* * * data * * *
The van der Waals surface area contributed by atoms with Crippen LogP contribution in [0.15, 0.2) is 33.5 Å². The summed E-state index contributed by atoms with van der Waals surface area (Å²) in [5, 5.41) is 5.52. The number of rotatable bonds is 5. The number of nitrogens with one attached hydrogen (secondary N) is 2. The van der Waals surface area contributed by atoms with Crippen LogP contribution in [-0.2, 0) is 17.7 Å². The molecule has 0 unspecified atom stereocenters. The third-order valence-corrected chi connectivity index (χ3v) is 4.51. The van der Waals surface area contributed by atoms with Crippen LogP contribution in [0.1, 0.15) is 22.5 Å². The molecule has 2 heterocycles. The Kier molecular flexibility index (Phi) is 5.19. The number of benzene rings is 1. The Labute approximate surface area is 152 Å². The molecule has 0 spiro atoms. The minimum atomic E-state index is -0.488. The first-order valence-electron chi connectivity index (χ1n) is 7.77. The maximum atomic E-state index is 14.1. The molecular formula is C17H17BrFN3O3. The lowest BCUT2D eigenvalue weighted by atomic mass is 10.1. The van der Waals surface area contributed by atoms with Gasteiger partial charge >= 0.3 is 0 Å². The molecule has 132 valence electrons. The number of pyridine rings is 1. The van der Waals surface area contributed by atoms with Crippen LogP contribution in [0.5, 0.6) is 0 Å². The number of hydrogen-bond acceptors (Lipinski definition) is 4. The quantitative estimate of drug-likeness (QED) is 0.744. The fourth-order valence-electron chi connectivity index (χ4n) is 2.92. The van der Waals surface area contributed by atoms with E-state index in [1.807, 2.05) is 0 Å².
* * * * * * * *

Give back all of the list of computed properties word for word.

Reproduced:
The van der Waals surface area contributed by atoms with Crippen LogP contribution in [0.15, 0.2) is 33.5 Å². The summed E-state index contributed by atoms with van der Waals surface area (Å²) in [5, 5.41) is 5.52. The number of rotatable bonds is 5. The number of nitrogens with one attached hydrogen (secondary N) is 2. The van der Waals surface area contributed by atoms with Crippen LogP contribution in [-0.2, 0) is 17.7 Å². The molecule has 0 unspecified atom stereocenters. The third-order valence-corrected chi connectivity index (χ3v) is 4.51. The van der Waals surface area contributed by atoms with Crippen LogP contribution in [0.1, 0.15) is 22.5 Å². The molecule has 2 heterocycles. The Kier molecular flexibility index (Phi) is 5.19. The number of benzene rings is 1. The Labute approximate surface area is 152 Å². The molecule has 0 spiro atoms. The minimum atomic E-state index is -0.488. The first-order valence-electron chi connectivity index (χ1n) is 7.77. The maximum atomic E-state index is 14.1. The molecular formula is C17H17BrFN3O3. The lowest BCUT2D eigenvalue weighted by atomic mass is 10.1. The van der Waals surface area contributed by atoms with Gasteiger partial charge >= 0.3 is 0 Å². The molecule has 132 valence electrons. The number of pyridine rings is 1. The van der Waals surface area contributed by atoms with Crippen LogP contribution in [0.5, 0.6) is 0 Å². The number of hydrogen-bond acceptors (Lipinski definition) is 4. The quantitative estimate of drug-likeness (QED) is 0.744. The fourth-order valence-electron chi connectivity index (χ4n) is 2.92. The van der Waals surface area contributed by atoms with E-state index in [1.807, 2.05) is 0 Å².